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What FMSF said they did:

“Psychotherapy is an essential service and people who need that service should be assured of quality care. The concern of the Foundation is that all mental health professionals are being tainted because of the misguided practices of Some.” - Pamela Freyd, in the FMSF Newsletter. [1]

“We do not condemn all of psychotherapy. We consider psychotherapy to be a needed public service just as medical systems are.” - Pamela Freyd, in the FMSF Newsletter. [2]

What FMSF actually did:

✓ + Discredited therapy as a whole, supported legislation that gutted therapeutic confidentiality and challenged basic therapeutic principles.

From the start, the FMSF identified therapists as the culprit of the false memory “epidemic.” They described therapists as “cult-like,” claiming they indoctrinated daughters with false beliefs and induced accusations of sexual abuse. [3]

“Many of the efforts of the Foundation (including mine) have been directed towards trying to educate, exhort, regulate or sue therapists into accepting more professional responsibility for the influence they exert over their patients.” - Spencer Morfit, in FMSF Newsletter. [4]

A 2004 FMSF newsletter column titled “The Key to Our Solution” reads: "The medical/psychology industry is a commercial enterprise. They are not your friends, and I do not think that their first priority is your child. Their first priority is to make money and, in my opinion, you and your problems are a distant second.” [5]

Because of the hostile attitude towards therapy, Stephanie Dallam writes that “False memory rhetoric has also had a chilling effect on the willingness of therapists to believe and appropriately treat abuse survivors... Because of the risk of being charged with implanting false memories, some insurance providers are advising practitioners to refuse to take clients who allege delayed recall.” [6]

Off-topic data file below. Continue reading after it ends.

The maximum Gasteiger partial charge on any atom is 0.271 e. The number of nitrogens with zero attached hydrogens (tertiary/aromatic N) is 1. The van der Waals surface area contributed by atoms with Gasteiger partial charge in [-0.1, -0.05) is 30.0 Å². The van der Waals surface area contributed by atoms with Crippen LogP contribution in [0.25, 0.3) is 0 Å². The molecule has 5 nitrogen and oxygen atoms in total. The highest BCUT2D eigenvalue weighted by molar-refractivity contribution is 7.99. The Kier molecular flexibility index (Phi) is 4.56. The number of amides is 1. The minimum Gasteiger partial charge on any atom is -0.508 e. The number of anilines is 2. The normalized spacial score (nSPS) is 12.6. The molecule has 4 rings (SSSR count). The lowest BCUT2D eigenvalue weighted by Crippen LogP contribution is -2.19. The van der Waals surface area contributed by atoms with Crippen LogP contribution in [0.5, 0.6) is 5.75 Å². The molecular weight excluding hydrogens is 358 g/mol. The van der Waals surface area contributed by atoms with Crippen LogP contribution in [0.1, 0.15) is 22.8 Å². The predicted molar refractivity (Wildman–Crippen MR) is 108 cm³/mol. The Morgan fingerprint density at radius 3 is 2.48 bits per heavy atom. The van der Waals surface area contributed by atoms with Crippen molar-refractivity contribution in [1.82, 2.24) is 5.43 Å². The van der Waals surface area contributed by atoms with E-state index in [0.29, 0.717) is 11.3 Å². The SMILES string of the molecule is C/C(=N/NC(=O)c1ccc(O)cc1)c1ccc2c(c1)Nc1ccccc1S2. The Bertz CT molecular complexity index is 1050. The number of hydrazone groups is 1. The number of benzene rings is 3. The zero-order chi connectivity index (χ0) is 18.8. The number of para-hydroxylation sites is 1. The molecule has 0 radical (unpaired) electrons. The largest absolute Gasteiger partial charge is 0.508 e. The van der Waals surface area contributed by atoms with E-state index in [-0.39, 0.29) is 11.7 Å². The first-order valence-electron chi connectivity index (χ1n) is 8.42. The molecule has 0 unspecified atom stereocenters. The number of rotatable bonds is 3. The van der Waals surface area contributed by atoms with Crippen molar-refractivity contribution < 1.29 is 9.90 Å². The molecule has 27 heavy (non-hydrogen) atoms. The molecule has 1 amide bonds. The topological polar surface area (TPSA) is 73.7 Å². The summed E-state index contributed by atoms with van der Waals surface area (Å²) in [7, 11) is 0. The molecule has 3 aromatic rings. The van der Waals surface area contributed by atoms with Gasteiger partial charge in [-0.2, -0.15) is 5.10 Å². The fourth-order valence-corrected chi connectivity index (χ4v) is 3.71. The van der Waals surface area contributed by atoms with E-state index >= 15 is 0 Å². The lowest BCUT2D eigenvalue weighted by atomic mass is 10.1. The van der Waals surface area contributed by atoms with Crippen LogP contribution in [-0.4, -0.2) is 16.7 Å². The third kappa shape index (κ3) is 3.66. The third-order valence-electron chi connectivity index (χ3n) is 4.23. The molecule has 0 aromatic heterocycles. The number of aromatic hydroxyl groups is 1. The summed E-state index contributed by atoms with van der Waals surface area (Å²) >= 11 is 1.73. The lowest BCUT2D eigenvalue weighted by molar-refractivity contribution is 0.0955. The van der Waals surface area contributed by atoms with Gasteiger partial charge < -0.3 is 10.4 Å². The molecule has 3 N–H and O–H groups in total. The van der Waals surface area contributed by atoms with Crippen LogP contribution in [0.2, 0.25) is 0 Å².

Lobbying Efforts Against Therapy
Key members of the FMSF in administrative positions formed a secondary lobbying organization out of the Illinois FMSF office, advertised to and composed of FMSF members. [7] Through this, the FMSF attempted to introduce legislation targeting therapists and therapy as a whole:
Confidentiality: Currently, therapists are required to breach confidentiality if they believe serious and imminent harm will come to the patient or other person(s). The proposed legislation would require therapists to share confidential information if the patient had any history of childhood abuse – allowing incestuous parents to request their children’s therapy records at will. [8]
Third Party Lawsuits: This legislation would specifically permit third parties (i.e. people other than the patient) to sue therapists, with a lengthy statute of limitations. [9] An article published in the Harvard Law Review concluded that “the legal system should not permit third-party liability against the wishes of the therapist’s client” as there is no precedent for such third-party liability, and that clients suing their therapists directly was an adequate route to address malpractice. [10]